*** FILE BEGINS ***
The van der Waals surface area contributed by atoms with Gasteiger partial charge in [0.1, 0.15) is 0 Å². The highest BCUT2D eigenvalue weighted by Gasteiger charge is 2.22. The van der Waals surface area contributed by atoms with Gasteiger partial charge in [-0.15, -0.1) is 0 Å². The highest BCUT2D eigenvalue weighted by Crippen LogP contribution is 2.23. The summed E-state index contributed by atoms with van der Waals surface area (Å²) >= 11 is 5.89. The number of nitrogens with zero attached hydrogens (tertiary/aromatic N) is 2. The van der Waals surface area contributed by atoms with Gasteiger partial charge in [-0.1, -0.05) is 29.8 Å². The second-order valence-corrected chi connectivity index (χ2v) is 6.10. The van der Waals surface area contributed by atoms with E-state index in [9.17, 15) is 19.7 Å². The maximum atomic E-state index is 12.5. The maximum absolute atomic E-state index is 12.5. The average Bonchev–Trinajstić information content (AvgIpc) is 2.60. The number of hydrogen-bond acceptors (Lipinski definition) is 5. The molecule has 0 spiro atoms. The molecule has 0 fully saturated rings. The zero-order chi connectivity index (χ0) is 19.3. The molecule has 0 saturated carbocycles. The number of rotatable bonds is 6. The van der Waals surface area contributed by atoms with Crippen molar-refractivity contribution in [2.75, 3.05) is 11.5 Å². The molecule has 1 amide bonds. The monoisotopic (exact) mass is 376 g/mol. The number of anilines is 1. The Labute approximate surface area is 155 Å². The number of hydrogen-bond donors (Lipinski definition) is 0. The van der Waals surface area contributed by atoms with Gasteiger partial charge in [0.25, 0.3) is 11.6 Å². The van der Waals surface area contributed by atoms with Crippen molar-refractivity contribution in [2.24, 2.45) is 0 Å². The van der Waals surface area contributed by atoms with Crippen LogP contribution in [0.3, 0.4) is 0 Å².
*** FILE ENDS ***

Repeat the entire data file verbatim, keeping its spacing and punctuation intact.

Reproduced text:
The van der Waals surface area contributed by atoms with Gasteiger partial charge in [0.1, 0.15) is 0 Å². The highest BCUT2D eigenvalue weighted by Gasteiger charge is 2.22. The van der Waals surface area contributed by atoms with Gasteiger partial charge in [-0.15, -0.1) is 0 Å². The highest BCUT2D eigenvalue weighted by Crippen LogP contribution is 2.23. The summed E-state index contributed by atoms with van der Waals surface area (Å²) >= 11 is 5.89. The number of nitrogens with zero attached hydrogens (tertiary/aromatic N) is 2. The van der Waals surface area contributed by atoms with Gasteiger partial charge in [-0.1, -0.05) is 29.8 Å². The second-order valence-corrected chi connectivity index (χ2v) is 6.10. The van der Waals surface area contributed by atoms with E-state index in [9.17, 15) is 19.7 Å². The maximum atomic E-state index is 12.5. The maximum absolute atomic E-state index is 12.5. The average Bonchev–Trinajstić information content (AvgIpc) is 2.60. The number of hydrogen-bond acceptors (Lipinski definition) is 5. The molecule has 0 spiro atoms. The molecule has 0 fully saturated rings. The zero-order chi connectivity index (χ0) is 19.3. The molecule has 0 saturated carbocycles. The number of rotatable bonds is 6. The van der Waals surface area contributed by atoms with Crippen molar-refractivity contribution in [2.75, 3.05) is 11.5 Å². The molecule has 1 amide bonds. The monoisotopic (exact) mass is 376 g/mol. The number of anilines is 1. The Labute approximate surface area is 155 Å². The number of hydrogen-bond donors (Lipinski definition) is 0. The van der Waals surface area contributed by atoms with Gasteiger partial charge in [0.25, 0.3) is 11.6 Å². The van der Waals surface area contributed by atoms with Crippen molar-refractivity contribution in [2.24, 2.45) is 0 Å². The van der Waals surface area contributed by atoms with Crippen LogP contribution in [0.3, 0.4) is 0 Å².